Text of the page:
"Whose broad stripes and bright stars through the perilous fight, o'er the ramparts we watched were so gallantly streaming."
"O say does that Star Spangled Banner yet wave?"
We were treated to the Pride of Baltimore as she sailed by the fort. It was a nice contrast to the busy port of Baltimore that featured various pleasure craft interspersed with commercial vessels anchored in the harbor.
From the seawall, we could see Old Glory flying high about the gun emplacements as we followed the walk around to the backside of the fort.
"What is that which the breeze, o'er the towering steep, as it fitfully blows, half conceals, half discloses? Now it catches the gleam of the morning's first beam in full glory reflected now shines in the stream: Tis the Star Spangled Banner, O long may it wave, o'er the land of the free and the home of the brave!"
Time has eroded the earthen ramparts but the old fort still is an imposing site as it bristles with cannon pointing in every direction.
On the back of the fort the loop path diverges at a wonderfully burnt orange tree. From here you can see how the fort rises on the ridge and can see in the distance one of the more unusual features of the park.
Orpheus, the Greek god of music is the subject of a massive tribute to Francis Scott Key erected to commemorate the 100th anniversary of the battle. What a naked mythological god has to do with a military fort is beyond me. Thankfully it is on the backside of the fort and you have to walk around the fort to see it.
Entering the fort on an inner loop walkway, we passed by the seaward battery. These guns are period correct and provide a gunner's view of the harbor. The bomb ships of the British were arrayed in front of the current modern bridge standing about 2 miles from the fort.
These guns had a maximum range of 1.5 miles and were useless to counter fire against the bombardment of the fort.
Entering the Fort through the sally port, we got a close up view of the extremely large Star Spangled Banner.
The fort is French designed as a five pointed star. It was built between 1797 and 1800 on what was known as Whetstone Point replacing a fort that had long protected the Baltimore Harbor.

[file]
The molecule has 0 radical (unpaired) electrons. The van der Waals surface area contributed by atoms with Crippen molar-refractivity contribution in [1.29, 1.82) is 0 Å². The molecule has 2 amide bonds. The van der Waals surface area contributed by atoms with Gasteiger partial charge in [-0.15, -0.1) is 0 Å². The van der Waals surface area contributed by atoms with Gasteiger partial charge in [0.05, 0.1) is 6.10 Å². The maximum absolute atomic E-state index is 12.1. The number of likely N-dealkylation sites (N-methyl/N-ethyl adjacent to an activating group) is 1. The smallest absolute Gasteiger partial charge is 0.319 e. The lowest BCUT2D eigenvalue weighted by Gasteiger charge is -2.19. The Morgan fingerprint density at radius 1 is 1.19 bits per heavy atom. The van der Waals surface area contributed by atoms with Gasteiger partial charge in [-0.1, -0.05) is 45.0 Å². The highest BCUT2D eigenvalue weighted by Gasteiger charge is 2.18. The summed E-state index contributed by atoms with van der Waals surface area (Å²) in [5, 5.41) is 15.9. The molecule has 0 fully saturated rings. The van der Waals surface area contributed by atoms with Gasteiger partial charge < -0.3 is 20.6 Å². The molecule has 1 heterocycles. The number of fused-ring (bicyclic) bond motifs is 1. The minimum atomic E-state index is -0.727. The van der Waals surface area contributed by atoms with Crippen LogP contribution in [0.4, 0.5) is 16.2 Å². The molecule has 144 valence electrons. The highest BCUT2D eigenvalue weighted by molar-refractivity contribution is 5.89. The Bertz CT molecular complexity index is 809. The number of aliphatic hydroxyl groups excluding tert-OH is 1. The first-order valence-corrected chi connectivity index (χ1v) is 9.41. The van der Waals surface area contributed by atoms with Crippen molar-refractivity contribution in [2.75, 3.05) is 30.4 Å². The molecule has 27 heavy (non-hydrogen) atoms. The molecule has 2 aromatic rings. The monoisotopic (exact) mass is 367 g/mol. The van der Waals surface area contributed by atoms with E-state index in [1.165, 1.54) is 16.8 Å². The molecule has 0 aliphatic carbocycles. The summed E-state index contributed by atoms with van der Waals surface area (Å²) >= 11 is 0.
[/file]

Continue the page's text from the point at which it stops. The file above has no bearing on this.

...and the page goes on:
There are cavernous magazines at every point which protected the ammunition and powder needed for the fort's guns.
The interior of the fort contained the administrative buildings that housed a garrison of 1000 officers and men who were commanded by Lt. Colonel George Armistead on September 13, 1814 when it came under a twenty-five hour bombardment by the British Fleet
Despite the ferocity of the bombardment, very little damage was done to the fort. In fact only four men were killed and 24 were wounded. Standing in the far corner of the ramparts, I read of the death of two of those soldiers as I looked back on the fort recalling a line in the anthem:
"O thus be it ever when free men shall stand between their loved homes and wars desolation."
The fort currently exhibits gun emplacements installed after the civil war. These 15" cannon were state of the art at the time and are known as Rodman Guns.
From the ramparts of the fort, the peaceful activity of the harbor can be observed. Many sail boats were leisurely passing by.
Fort McHenry is now at peace. The answer to the question posed by Francis Scott Key in his first verse of the anthem is answered in the fourth verse and today is apparent to all who visit this site.
"Blest with vict'ry and peace, may the heav'n rescued land Praise the Power that has made and preserved us a nation! Then conquer we must, when our cause it is just, and this be our motto, In God We Trust. And the Star Spangled Banner in triumph shall wave o'er the land of the free and the home of the brave!"